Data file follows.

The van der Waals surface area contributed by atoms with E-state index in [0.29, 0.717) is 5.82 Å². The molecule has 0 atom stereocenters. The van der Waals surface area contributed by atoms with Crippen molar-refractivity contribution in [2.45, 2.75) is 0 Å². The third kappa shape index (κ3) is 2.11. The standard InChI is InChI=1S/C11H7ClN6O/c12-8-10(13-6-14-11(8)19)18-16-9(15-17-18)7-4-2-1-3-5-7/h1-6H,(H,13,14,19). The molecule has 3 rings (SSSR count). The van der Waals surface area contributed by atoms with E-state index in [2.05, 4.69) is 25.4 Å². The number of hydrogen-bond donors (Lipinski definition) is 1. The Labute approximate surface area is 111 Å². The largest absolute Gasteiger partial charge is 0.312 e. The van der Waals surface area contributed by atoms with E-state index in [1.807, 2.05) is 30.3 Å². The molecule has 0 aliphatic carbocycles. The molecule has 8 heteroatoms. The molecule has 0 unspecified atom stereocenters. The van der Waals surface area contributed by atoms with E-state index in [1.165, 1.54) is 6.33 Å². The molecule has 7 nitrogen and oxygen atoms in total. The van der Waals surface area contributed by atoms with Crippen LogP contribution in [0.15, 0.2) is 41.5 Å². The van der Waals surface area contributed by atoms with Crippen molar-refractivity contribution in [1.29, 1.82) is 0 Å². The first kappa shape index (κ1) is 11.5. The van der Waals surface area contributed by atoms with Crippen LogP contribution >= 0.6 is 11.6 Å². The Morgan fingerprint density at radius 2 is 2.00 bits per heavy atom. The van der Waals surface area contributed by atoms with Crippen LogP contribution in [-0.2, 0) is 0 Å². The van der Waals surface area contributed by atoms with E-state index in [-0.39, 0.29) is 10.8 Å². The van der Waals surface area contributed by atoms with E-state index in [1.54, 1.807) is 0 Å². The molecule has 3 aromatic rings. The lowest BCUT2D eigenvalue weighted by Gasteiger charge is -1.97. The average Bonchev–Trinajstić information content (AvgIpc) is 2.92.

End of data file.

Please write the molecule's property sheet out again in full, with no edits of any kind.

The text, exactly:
The van der Waals surface area contributed by atoms with E-state index in [0.29, 0.717) is 5.82 Å². The molecule has 0 atom stereocenters. The van der Waals surface area contributed by atoms with Crippen molar-refractivity contribution in [2.45, 2.75) is 0 Å². The third kappa shape index (κ3) is 2.11. The standard InChI is InChI=1S/C11H7ClN6O/c12-8-10(13-6-14-11(8)19)18-16-9(15-17-18)7-4-2-1-3-5-7/h1-6H,(H,13,14,19). The molecule has 3 rings (SSSR count). The van der Waals surface area contributed by atoms with E-state index in [2.05, 4.69) is 25.4 Å². The number of hydrogen-bond donors (Lipinski definition) is 1. The Labute approximate surface area is 111 Å². The largest absolute Gasteiger partial charge is 0.312 e. The van der Waals surface area contributed by atoms with E-state index in [1.807, 2.05) is 30.3 Å². The molecule has 0 aliphatic carbocycles. The molecule has 8 heteroatoms. The molecule has 0 unspecified atom stereocenters. The van der Waals surface area contributed by atoms with E-state index in [1.165, 1.54) is 6.33 Å². The molecule has 7 nitrogen and oxygen atoms in total. The van der Waals surface area contributed by atoms with Crippen LogP contribution in [0.15, 0.2) is 41.5 Å². The van der Waals surface area contributed by atoms with Crippen molar-refractivity contribution in [1.29, 1.82) is 0 Å². The first kappa shape index (κ1) is 11.5. The van der Waals surface area contributed by atoms with Crippen LogP contribution >= 0.6 is 11.6 Å². The Morgan fingerprint density at radius 2 is 2.00 bits per heavy atom. The van der Waals surface area contributed by atoms with Crippen LogP contribution in [-0.2, 0) is 0 Å². The van der Waals surface area contributed by atoms with E-state index in [-0.39, 0.29) is 10.8 Å². The van der Waals surface area contributed by atoms with E-state index in [1.54, 1.807) is 0 Å². The molecule has 3 aromatic rings. The lowest BCUT2D eigenvalue weighted by Gasteiger charge is -1.97. The average Bonchev–Trinajstić information content (AvgIpc) is 2.92.